Nvidia and ATI video acceleration

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dookiesmack
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Nvidia and ATI video acceleration

Post by dookiesmack » Mon Mar 20, 2006 5:04 pm

To start I'm a advid FPS gamer. I wanted to know, at this point, what card would be better for linux gaming Nvidia or ATI. Dann thanks for starting LaGER. I knew that if anybody would be perfect for this subject it would be you

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Re: Nvidia and ATI video acceleration

Post by Tsuroerusu » Mon Mar 20, 2006 5:17 pm

dookiesmack wrote:To start I'm a advid FPS gamer. I wanted to know, at this point, what card would be better for linux gaming Nvidia or ATI.
NVIDIA by far!!!

Even with ATi's latest drivers, the X800 cards perform worse than NVIDIA's 6600 GT!!

Also, NVIDIA's drivers are a heck of a lot eaisier to install, manage, keep updated and deal with in general.

And also, NVIDIA releases drivers for both Windows, Linux, FreeBSD and Solaris, ATi only do Windows and Linux.
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Post by dann » Mon Mar 20, 2006 5:49 pm

I think I would agree with Tsuroerusu on this, Nvidia has a stranglehold on the market and their binary drivers for Linux seem to be the best. Of course, this taints the kernel; but performance wise and ease of use, Nvidia edges out ATI right now. Perhaps in the future this will change.

You question makes me realize I have to now start paying more attention to graphic card reviews for all systems, not only Linux.

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Post by Tsuroerusu » Mon Mar 20, 2006 5:57 pm

dann wrote:Nvidia has a stranglehold on the market and their binary drivers for Linux seem to be the best.
Well, there are actually more ATi cards out there than NVIDIA cards.
Like Linus Torvalds once said "Microsoft isn't evil, they just make really crappy operating systems.", I say: "ATi aren't evil, they just make really really crappy drivers!".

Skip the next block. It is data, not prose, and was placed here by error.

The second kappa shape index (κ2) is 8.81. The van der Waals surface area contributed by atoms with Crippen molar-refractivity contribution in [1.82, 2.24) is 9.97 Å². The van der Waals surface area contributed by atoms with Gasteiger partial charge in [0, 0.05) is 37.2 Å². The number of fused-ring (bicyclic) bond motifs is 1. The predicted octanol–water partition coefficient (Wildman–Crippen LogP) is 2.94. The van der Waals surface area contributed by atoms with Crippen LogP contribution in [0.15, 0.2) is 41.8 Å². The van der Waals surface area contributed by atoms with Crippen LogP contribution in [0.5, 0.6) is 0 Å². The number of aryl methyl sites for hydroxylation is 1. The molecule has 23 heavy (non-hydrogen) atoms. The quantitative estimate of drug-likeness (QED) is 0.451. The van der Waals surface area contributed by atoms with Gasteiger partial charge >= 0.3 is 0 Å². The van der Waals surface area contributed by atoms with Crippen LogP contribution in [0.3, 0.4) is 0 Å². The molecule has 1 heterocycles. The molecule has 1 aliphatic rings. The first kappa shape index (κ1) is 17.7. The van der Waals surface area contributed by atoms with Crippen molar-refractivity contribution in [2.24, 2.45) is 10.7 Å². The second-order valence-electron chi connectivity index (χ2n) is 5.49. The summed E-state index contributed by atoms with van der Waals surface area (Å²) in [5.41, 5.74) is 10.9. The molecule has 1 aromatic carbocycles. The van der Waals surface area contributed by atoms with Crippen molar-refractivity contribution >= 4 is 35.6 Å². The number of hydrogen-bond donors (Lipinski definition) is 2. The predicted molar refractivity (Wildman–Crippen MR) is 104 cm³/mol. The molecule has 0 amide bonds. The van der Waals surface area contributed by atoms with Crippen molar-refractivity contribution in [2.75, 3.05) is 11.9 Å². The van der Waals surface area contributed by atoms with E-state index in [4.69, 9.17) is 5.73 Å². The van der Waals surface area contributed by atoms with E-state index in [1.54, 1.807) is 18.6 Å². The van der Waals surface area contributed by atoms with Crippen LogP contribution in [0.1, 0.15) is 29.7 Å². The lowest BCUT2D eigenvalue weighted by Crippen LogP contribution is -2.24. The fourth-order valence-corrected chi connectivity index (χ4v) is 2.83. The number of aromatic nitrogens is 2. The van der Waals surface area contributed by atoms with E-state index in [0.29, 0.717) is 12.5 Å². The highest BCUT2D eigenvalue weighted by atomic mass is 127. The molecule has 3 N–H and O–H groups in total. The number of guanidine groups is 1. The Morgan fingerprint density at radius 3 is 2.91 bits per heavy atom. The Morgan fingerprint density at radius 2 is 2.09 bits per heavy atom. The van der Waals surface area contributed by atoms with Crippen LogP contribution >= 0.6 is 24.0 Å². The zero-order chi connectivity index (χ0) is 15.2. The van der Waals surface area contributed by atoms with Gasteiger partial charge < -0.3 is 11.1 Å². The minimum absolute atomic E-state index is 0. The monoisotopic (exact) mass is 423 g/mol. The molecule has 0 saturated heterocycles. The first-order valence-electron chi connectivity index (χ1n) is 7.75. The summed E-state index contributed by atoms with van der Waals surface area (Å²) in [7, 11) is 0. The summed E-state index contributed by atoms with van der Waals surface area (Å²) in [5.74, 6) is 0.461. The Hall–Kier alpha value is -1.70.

That informative enough? :P

dann wrote:Of course, this taints the kernel; but performance wise and ease of use, Nvidia edges out ATI right now. Perhaps in the future this will change.
Especially under SUSE Linux, NVIDIA is VERY easy to manage, in 10.0 you just check a checkbox and it will install the driver. 10.1 is gonna be a little different, but should be pretty easy as well.

dann wrote:You question makes me realize I have to now start paying more attention to graphic card reviews for all systems, not only Linux.
Well, in general it's like this: ATi's bruteforce performance is usually better than NVIDIA's, but the quality of NVIDIA's drivers 0wn that of ATi's by several sky scrapers!!!
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Post by Ryochan7 » Tue Mar 21, 2006 2:08 am

Nvidia is where it at yo. I used to be a really big ATI fan before I started doing some major Linux gaming. The performance hit that occurs when running the same games on Linux compared to Windows really made me start looking into Nvidia cards. For cross-platform games like Doom 3, I find that the performance with Nvidia cards with the official drivers is generally a comparable experience when comparing the performance in Windows and Linux. The fact that Nvidia also makes drivers that work on FreeBSD is nice.
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Post by Tsuroerusu » Tue Mar 21, 2006 7:46 am

Ryochan7 wrote:Nvidia is where it at yo. I used to be a really big ATI fan before I started doing some major Linux gaming. The performance hit that occurs when running the same games on Linux compared to Windows really made me start looking into Nvidia cards.
Even when I was using Windows, I found NVIDIA's drivers much much more solid, they just work, you don't get any crap installed very clean stuff.